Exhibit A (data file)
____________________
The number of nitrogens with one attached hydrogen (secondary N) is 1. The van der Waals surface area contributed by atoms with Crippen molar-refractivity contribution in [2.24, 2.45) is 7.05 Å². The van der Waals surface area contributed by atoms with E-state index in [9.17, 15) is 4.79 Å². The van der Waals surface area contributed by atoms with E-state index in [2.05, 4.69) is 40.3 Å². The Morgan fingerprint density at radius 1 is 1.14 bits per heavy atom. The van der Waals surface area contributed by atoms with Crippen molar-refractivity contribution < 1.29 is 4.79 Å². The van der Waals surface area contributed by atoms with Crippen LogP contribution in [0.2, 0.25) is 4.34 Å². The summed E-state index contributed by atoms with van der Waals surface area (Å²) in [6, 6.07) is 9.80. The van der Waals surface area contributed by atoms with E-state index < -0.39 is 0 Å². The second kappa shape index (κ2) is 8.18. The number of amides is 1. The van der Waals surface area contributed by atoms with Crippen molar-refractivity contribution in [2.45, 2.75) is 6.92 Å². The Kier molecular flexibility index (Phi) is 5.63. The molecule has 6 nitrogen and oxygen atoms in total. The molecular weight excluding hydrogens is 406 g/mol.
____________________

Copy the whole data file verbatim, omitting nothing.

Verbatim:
The number of nitrogens with one attached hydrogen (secondary N) is 1. The van der Waals surface area contributed by atoms with Crippen molar-refractivity contribution in [2.24, 2.45) is 7.05 Å². The van der Waals surface area contributed by atoms with E-state index in [9.17, 15) is 4.79 Å². The van der Waals surface area contributed by atoms with E-state index in [2.05, 4.69) is 40.3 Å². The Morgan fingerprint density at radius 1 is 1.14 bits per heavy atom. The van der Waals surface area contributed by atoms with Crippen molar-refractivity contribution < 1.29 is 4.79 Å². The van der Waals surface area contributed by atoms with Crippen LogP contribution in [0.2, 0.25) is 4.34 Å². The summed E-state index contributed by atoms with van der Waals surface area (Å²) in [6, 6.07) is 9.80. The van der Waals surface area contributed by atoms with E-state index < -0.39 is 0 Å². The second kappa shape index (κ2) is 8.18. The number of amides is 1. The van der Waals surface area contributed by atoms with Crippen molar-refractivity contribution in [2.45, 2.75) is 6.92 Å². The Kier molecular flexibility index (Phi) is 5.63. The molecule has 6 nitrogen and oxygen atoms in total. The molecular weight excluding hydrogens is 406 g/mol.